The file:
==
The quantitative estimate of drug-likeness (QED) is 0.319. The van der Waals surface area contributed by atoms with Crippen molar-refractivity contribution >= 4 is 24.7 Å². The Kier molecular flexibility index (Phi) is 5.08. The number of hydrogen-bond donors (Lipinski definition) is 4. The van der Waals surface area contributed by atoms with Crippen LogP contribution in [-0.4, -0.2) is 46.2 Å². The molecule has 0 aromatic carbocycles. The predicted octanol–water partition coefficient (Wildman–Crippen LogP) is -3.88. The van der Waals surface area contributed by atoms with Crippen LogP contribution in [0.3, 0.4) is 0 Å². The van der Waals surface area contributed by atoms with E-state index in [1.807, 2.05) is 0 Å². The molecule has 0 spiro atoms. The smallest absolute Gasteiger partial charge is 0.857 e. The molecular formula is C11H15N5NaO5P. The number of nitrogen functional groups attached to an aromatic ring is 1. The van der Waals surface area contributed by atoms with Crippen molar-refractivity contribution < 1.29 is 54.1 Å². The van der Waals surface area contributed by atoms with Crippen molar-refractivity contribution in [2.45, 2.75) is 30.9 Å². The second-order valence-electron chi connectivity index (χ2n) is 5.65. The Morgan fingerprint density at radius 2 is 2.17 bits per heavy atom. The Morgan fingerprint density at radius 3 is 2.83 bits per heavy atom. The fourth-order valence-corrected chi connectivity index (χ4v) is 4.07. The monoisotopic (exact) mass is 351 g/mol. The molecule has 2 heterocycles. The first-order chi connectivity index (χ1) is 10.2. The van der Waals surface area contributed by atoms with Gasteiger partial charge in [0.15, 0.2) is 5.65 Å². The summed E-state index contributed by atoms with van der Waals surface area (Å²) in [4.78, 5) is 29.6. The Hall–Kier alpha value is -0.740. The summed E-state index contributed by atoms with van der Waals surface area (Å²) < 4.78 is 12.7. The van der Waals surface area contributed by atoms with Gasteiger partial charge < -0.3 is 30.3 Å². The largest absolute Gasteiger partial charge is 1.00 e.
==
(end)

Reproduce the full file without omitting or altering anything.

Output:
The quantitative estimate of drug-likeness (QED) is 0.319. The van der Waals surface area contributed by atoms with Crippen molar-refractivity contribution >= 4 is 24.7 Å². The Kier molecular flexibility index (Phi) is 5.08. The number of hydrogen-bond donors (Lipinski definition) is 4. The van der Waals surface area contributed by atoms with Crippen LogP contribution in [-0.4, -0.2) is 46.2 Å². The molecule has 0 aromatic carbocycles. The predicted octanol–water partition coefficient (Wildman–Crippen LogP) is -3.88. The van der Waals surface area contributed by atoms with Crippen LogP contribution in [0.3, 0.4) is 0 Å². The van der Waals surface area contributed by atoms with E-state index in [1.807, 2.05) is 0 Å². The molecule has 0 spiro atoms. The smallest absolute Gasteiger partial charge is 0.857 e. The molecular formula is C11H15N5NaO5P. The number of nitrogen functional groups attached to an aromatic ring is 1. The van der Waals surface area contributed by atoms with Crippen molar-refractivity contribution < 1.29 is 54.1 Å². The van der Waals surface area contributed by atoms with Crippen molar-refractivity contribution in [2.45, 2.75) is 30.9 Å². The second-order valence-electron chi connectivity index (χ2n) is 5.65. The Morgan fingerprint density at radius 2 is 2.17 bits per heavy atom. The Morgan fingerprint density at radius 3 is 2.83 bits per heavy atom. The fourth-order valence-corrected chi connectivity index (χ4v) is 4.07. The monoisotopic (exact) mass is 351 g/mol. The molecule has 2 heterocycles. The first-order chi connectivity index (χ1) is 10.2. The van der Waals surface area contributed by atoms with Gasteiger partial charge in [0.15, 0.2) is 5.65 Å². The summed E-state index contributed by atoms with van der Waals surface area (Å²) in [4.78, 5) is 29.6. The Hall–Kier alpha value is -0.740. The summed E-state index contributed by atoms with van der Waals surface area (Å²) < 4.78 is 12.7. The van der Waals surface area contributed by atoms with Gasteiger partial charge < -0.3 is 30.3 Å². The largest absolute Gasteiger partial charge is 1.00 e.